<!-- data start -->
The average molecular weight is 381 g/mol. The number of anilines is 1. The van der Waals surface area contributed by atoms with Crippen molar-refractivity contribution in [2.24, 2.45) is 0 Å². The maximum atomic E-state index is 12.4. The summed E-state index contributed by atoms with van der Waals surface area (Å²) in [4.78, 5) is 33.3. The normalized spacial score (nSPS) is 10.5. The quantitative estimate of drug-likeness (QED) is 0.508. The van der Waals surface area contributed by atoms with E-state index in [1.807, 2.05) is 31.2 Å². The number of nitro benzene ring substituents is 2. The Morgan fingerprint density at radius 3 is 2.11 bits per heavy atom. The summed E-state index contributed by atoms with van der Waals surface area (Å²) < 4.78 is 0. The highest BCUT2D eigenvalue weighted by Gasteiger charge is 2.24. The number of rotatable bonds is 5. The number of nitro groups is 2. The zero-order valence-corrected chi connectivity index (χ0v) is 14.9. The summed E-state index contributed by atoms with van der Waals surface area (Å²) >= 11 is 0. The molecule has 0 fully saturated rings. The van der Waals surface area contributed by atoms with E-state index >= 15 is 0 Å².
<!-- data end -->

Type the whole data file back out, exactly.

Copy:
The average molecular weight is 381 g/mol. The number of anilines is 1. The van der Waals surface area contributed by atoms with Crippen molar-refractivity contribution in [2.24, 2.45) is 0 Å². The maximum atomic E-state index is 12.4. The summed E-state index contributed by atoms with van der Waals surface area (Å²) in [4.78, 5) is 33.3. The normalized spacial score (nSPS) is 10.5. The quantitative estimate of drug-likeness (QED) is 0.508. The van der Waals surface area contributed by atoms with E-state index in [1.807, 2.05) is 31.2 Å². The number of nitro benzene ring substituents is 2. The Morgan fingerprint density at radius 3 is 2.11 bits per heavy atom. The summed E-state index contributed by atoms with van der Waals surface area (Å²) < 4.78 is 0. The highest BCUT2D eigenvalue weighted by Gasteiger charge is 2.24. The number of rotatable bonds is 5. The number of nitro groups is 2. The zero-order valence-corrected chi connectivity index (χ0v) is 14.9. The summed E-state index contributed by atoms with van der Waals surface area (Å²) >= 11 is 0. The molecule has 0 fully saturated rings. The van der Waals surface area contributed by atoms with E-state index >= 15 is 0 Å².